Last term students got drawing with Krita, professional, open-source digital painting software. Over eight sessions they learned best practices for creating digital art and designed their own 2D graphics for a future video game.
A big part of knowing how to design a video game comes from understanding their history and looking at games already on the market. Many discussions were had while viewing art and levels from popular games such as Super Mario Brothers, Portal, and BattleBlock Theatre.
After looking at what has come before them, students came up with concepts for their own original games. Once they had an idea of the storyline and objective they sketched out what the first level could look like. This included deciding all the assets that would be needed for gameplay, such as obstacles, non-playable characters (NPCs), and loot. They then had to decide which objects needed to be individual assets and which could be a part of the background.
All the students agree one of the most difficult parts of learning Krita was remembering to use layers. They saw the value in it, as one student remarked:
It is definitely worth using layers if you want to delete a certain part of your characters without deleting the whole thing.
However, everyone said it was difficult to remember this when they were in the midst of their creative flow. With all things, practice makes perfect though, and half the class did say they used layers for their final assets.
Students left the class with a Dropbox folder full of assets that can be used as graphics in future Scratch or Python games.
[This class] gave you freedom. Sometimes at home you don’t have time to draw, this gave me time to draw, to think about what they were. I was working on another project while doing this and I designed some sprites and backgrounds for that project.
I like how it gave you freedom so it just made your brain think about ideas and just came up with whole new concepts.
We had a small but dedicated group of eager animators in Mixed Media Animation at Rata Studios this term. Over eight sessions they learned to make the impossible possible using various mediums and stop-motion animation.
During each session we looked at the work of animators that helped define the genre, from Will Vinton, Norman McLaren, and Terry Gilliam. We also explored modern artists who have made their mark online, such as PES, BLU, and the comedic duo, Rhett & Link. Anyone familiar with these animators can see how they influenced the work of the kids.
In the final weeks two students finished working on their final animations and were looking for work to do while their classmates finished their final animations. I showed them how to import videos into iMovie and add title cards. This is the first time a final animation video was edited by students! They did an excellent job of it.
Editing the animation show.
Capturing photos for the pixilation.
We ended the class by making a pixilation. Pixilation is a style of animation in which real people are animated, not inanimate objects or drawings. It takes a lot of patience, but the effects you can achieve are pretty cool. Watch our pixilation to discover students who can teleport, disappear, and even fly!
Over the course of eight weeks students discovered how to make the web their own. Some web builders had prior knowledge of HTML (hypertext markup language) and CSS (cascading stylesheets), the languages of the web, but most were complete novices.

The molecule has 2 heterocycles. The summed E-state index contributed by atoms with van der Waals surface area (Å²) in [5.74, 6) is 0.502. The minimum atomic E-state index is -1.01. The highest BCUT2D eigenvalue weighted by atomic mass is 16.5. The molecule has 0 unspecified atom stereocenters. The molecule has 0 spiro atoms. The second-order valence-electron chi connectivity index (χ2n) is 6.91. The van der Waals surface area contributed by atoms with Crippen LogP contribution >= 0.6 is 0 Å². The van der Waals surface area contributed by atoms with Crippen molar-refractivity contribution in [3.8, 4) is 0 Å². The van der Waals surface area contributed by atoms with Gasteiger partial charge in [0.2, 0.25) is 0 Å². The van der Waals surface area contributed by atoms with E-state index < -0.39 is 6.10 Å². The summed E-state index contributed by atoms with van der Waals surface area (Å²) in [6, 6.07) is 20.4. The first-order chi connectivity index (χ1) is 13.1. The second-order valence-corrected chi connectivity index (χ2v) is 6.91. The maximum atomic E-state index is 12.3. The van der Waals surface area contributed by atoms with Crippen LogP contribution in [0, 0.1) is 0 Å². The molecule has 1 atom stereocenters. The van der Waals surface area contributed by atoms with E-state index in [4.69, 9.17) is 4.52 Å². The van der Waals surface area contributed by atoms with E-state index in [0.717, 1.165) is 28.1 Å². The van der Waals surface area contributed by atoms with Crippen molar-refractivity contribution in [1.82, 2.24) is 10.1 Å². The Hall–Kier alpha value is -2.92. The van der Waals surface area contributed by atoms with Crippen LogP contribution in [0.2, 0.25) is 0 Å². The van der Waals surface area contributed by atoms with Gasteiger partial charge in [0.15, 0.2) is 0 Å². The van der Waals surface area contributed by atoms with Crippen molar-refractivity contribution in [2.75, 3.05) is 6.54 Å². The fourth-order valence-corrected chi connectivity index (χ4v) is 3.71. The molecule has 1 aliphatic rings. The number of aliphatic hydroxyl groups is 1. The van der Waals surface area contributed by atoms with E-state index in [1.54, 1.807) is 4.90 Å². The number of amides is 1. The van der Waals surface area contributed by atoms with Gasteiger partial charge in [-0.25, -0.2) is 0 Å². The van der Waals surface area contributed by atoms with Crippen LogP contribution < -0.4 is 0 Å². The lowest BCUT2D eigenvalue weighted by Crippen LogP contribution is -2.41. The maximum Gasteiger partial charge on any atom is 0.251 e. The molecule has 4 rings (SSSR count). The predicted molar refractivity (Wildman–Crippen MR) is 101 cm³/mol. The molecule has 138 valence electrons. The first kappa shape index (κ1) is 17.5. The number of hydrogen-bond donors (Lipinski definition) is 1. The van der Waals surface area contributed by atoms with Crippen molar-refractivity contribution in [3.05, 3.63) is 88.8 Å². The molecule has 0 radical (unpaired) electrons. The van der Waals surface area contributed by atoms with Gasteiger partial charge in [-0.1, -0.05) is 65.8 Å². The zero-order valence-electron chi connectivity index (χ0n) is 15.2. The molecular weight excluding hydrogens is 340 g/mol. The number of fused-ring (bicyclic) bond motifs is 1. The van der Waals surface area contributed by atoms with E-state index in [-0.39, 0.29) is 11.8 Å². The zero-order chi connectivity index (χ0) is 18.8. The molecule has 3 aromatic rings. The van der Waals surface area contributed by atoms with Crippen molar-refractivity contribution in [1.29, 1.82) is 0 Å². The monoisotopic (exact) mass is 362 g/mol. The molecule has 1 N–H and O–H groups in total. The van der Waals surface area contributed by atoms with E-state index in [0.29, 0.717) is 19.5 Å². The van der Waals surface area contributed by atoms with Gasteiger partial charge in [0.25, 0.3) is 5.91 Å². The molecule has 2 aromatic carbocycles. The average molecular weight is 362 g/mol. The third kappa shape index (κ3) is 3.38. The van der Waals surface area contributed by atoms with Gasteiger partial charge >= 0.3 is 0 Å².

This class was different from most as we worked on one project the entire term. In the second session we began planning out what our website would look like and what it would be about. Every website was completely different!
HTML Tag Challenge!
Tags must be placed in the correct order as quickly as possible.
For the first few sessions our sites didn’t look all that interesting, they had pictures and text, but when we were just using HTML all the content ran down the side of the page in a straight line. Then we learned how to add CSS to style our HTML and things really began to take off. With CSS we were able to tell content exactly where we wanted it to appear and we were able to even add colour and different fonts.
Working together to find a bug in the code
Peer reviewing each other’s websites
Apart from learning how to code for the web, we also learned how to use the web responsibly. During a lesson on how to tell if information found online is true, the students were most interested in knowing how they could be good sources of factual information. Through all of our sessions we endeavored to use only Creative Commons licensed content.
Creative Commons licensed works allow anyone to use the work without asking permission. When you see the Creative Commons logo, you know permission has already been given. We discussed the difference between photos that are Creative Commons licensed and photos that show up when you do a Google image search, which despite common perceptions are usually not free for anyone to use.
It was an amazing term and I am very excited to see what this creative bunch comes up with next. Their websites can be remixed over to their individual Mozilla Thimble accounts or downloaded as .zip files.
Six Word Holiday Remix
The end of the year brought another round of Recycled Robots to Rata Studios. We kicked things off with an introduction to electricity as the students made their own wiggle bots to take home. Wiggle bots are robots made using a battery, hobby motor, and cup. Some students turned their wiggle bots into mobile monsters, other drawing robots, and still others made fans and face massagers!
In the very next class two enterprising young lads brought their wiggle bots back, but with upgrades their dad helped them undertake over the weekend! These new-and-improved bots featured fancy on-off switches and shiny aluminium foil bodies. Throughout the term other students brought in electronic items to share, many of which had been taken apart to see what was inside (with parent’s permission, of course).